Domesticated dogs have adapted abilities such as directional and highly acute hearing, the digestion of starchy foods, a strong sense of smell, far-sighted vision and the ability to see more effectively in the dark. These adaptations helped dogs survive among humans and also make dogs more useful.
According to the Merck Manual, dogs have the ability to distinguish the directional origin of a noise. This is an adaptation that is useful for hunting, because dogs can hear the sound of prey attempting to flee or hide, even if they cannot see their targets. The physical part of this adaptation involves a deep ear canal, which gives dogs superior hearing when compared with humans.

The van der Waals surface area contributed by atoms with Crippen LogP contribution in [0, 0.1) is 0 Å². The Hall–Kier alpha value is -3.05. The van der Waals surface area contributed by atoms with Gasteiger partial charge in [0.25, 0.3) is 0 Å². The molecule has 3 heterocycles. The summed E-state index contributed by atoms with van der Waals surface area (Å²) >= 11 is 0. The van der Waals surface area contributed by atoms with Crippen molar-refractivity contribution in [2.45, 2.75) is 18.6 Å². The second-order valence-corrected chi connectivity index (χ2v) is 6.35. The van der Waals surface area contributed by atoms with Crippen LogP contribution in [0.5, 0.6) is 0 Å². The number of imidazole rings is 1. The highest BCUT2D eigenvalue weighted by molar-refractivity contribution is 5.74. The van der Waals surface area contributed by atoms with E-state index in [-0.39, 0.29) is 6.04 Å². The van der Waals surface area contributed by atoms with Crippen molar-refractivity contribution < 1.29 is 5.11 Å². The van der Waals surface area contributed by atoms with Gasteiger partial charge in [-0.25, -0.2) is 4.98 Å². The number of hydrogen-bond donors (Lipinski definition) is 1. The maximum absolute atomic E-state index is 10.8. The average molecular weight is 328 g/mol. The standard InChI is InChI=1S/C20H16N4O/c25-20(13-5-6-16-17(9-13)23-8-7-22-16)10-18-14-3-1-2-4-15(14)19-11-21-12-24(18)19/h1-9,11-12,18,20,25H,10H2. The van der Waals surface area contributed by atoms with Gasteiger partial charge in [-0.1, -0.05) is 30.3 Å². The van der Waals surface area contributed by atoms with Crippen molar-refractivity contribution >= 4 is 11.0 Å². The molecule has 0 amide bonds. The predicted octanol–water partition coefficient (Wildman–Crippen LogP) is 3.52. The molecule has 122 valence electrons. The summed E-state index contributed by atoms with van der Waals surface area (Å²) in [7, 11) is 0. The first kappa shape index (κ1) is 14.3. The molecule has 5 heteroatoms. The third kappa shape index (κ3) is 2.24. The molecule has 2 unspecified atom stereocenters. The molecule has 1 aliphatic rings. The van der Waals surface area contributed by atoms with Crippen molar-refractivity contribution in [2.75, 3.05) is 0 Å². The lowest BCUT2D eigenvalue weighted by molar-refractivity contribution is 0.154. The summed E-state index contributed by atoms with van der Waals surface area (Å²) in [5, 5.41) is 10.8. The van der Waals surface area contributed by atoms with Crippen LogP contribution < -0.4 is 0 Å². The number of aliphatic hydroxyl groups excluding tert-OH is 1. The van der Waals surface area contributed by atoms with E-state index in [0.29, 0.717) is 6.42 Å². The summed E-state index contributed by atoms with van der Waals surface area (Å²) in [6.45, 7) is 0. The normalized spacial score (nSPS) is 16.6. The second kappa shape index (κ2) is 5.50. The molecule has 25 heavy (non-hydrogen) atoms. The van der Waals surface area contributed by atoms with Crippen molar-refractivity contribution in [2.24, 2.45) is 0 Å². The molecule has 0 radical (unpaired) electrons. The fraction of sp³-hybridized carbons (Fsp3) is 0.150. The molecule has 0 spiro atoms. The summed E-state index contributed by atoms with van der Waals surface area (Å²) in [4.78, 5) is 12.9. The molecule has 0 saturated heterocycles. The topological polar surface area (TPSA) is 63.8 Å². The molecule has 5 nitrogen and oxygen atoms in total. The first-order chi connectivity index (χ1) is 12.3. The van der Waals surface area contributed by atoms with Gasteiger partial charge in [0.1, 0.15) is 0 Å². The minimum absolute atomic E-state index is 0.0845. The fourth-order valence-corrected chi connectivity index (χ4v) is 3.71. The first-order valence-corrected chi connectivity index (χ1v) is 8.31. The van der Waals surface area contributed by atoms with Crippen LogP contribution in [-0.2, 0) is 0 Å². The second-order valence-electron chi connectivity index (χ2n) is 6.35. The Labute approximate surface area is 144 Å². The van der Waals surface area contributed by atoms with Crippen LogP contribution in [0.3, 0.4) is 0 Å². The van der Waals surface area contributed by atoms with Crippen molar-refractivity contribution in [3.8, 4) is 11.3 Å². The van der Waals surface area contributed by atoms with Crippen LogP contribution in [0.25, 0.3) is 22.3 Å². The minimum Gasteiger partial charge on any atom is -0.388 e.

Northern Virginia Community College further points out that dogs' eyesight adaptations have contributed to their success. Though dogs cannot see much in the way of color and aren't very good at distinguishing detail, they do have a superlative ability to detect movement with their eyes, a trait that is useful for hunting and guarding.
An article from Davidson College discusses the idea that the dog's ability to digest starchier foods than its wolf ancestors also contributed to its ability to live with humans. Dogs have developed digestive adaptations that allow them to process and gain nutrients from grains and potatoes.